Costly information acquisition. Better to toss a coin?
AbstractCitizens have little and uneven levels of political knowledge, consistently with the rational ignorance hypothesis. The paper presents a strategic model of common value elections with endogenous information acquisition accounting for these facts. It proves, that contrary to the most optimistic positions about direct democracy, majoritarian elections can fail to aggregate information, when voters have heterogeneous skills. Informational inefficiencies can be partially corrected by improving the skills of the electorate as the population increase or by limiting participation to most competent citizens. The first interpretation is consistent with Rousseau view that an educated citizenry is necessary for a well functioning democracy. The second interpretation provides rational foundations for an epistocratic form of government. JEL Classification Numbers: C72, D72, D82. Keywords: Costly Information Acquisition, Condorcet Jury Theorem.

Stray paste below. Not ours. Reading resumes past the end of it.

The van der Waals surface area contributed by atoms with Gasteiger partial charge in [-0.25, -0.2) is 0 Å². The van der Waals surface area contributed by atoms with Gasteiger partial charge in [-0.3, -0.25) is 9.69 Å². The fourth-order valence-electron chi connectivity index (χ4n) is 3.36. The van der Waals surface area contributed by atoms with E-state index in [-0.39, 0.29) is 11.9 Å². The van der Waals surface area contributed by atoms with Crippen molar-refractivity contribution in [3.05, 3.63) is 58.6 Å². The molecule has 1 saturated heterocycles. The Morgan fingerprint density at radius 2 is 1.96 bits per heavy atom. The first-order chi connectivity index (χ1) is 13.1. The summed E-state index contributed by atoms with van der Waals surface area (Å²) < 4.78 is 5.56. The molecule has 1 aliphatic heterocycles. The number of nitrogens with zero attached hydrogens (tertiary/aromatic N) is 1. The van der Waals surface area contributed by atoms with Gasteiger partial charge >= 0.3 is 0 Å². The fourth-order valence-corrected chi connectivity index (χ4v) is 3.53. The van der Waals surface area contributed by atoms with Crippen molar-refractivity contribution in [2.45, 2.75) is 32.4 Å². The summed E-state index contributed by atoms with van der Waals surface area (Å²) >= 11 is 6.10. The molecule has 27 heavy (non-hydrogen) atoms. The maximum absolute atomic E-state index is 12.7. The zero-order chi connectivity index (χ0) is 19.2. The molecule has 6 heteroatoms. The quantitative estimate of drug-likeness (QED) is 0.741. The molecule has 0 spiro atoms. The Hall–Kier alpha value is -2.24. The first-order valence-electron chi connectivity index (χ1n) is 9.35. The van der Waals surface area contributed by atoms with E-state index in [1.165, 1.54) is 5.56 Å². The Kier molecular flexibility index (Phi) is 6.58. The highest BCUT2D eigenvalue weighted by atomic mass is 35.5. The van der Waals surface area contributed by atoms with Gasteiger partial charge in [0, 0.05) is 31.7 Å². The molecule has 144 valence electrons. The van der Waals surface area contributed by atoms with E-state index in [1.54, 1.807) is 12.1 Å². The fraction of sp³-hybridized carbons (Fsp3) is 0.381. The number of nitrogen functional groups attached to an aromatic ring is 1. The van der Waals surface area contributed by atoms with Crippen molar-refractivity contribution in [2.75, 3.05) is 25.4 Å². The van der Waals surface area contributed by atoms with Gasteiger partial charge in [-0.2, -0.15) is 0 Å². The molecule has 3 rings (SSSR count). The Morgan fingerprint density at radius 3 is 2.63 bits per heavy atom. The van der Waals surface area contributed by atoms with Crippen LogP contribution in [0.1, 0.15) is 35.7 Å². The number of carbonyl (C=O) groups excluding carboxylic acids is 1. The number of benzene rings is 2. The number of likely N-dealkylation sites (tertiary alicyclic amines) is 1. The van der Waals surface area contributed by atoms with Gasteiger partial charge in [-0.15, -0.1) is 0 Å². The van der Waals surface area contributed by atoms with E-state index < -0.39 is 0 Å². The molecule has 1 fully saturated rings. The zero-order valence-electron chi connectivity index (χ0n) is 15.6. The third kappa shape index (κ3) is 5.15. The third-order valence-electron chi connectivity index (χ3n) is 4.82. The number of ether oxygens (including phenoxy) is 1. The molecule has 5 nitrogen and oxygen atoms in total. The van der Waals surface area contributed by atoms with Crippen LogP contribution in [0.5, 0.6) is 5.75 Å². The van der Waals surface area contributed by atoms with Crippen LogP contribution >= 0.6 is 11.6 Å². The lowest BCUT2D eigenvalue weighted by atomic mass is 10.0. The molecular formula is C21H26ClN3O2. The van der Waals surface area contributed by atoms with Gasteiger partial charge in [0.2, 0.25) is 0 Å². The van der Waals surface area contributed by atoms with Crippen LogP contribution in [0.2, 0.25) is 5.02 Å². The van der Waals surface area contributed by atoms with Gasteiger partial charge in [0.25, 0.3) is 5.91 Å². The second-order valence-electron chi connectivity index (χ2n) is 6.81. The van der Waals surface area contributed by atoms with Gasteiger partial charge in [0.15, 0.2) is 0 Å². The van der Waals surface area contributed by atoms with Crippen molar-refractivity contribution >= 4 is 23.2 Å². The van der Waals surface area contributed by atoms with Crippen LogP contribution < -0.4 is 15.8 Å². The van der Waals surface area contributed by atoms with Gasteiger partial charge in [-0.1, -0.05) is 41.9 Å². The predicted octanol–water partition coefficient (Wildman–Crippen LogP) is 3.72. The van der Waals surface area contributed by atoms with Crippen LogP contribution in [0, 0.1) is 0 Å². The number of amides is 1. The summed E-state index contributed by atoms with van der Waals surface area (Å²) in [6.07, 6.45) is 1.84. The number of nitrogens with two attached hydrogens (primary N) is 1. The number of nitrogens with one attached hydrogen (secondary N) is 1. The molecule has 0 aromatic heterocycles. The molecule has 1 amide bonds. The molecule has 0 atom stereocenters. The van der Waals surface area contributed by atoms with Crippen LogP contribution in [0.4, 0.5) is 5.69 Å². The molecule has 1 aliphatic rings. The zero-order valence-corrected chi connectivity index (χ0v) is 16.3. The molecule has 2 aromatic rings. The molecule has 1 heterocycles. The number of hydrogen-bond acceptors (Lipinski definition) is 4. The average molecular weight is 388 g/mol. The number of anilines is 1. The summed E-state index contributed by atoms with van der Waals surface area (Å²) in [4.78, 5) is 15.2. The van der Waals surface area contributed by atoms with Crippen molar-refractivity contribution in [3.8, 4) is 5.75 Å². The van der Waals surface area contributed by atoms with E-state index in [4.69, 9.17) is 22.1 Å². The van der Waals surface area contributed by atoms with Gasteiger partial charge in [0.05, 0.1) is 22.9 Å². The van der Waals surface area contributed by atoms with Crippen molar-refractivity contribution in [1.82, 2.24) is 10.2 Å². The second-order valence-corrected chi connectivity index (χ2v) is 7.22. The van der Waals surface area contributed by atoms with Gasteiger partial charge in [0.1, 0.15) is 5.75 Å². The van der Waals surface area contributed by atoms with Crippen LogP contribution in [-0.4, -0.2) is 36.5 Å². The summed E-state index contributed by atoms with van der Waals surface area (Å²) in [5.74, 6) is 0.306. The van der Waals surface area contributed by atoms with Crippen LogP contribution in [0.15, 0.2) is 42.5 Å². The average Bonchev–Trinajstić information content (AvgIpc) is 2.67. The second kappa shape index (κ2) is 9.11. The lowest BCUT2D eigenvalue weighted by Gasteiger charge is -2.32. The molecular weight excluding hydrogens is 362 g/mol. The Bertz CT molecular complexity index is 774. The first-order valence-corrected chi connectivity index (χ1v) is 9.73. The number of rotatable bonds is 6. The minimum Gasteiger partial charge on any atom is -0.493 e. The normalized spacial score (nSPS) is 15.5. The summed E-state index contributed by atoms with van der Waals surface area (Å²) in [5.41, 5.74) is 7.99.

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Bibliographic InfoPaper provided by Centro de Economía Aplicada, Universidad de Chile in its series Documentos de Trabajo with number 267.
Date of creation: 2010
Date of revision:
Find related papers by JEL classification:
- C72 - Mathematical and Quantitative Methods - - Game Theory and Bargaining Theory - - - Noncooperative Games
- D72 - Microeconomics - - Analysis of Collective Decision-Making - - - Political Processes: Rent-seeking, Lobbying, Elections, Legislatures, and Voting Behavior
- D82 - Microeconomics - - Information, Knowledge, and Uncertainty - - - Asymmetric and Private Information; Mechanism Design
This paper has been announced in the following NEP Reports:
- NEP-ALL-2010-03-28 (All new papers)
- NEP-CDM-2010-03-28 (Collective Decision-Making)
- NEP-POL-2010-03-28 (Positive Political Economics)
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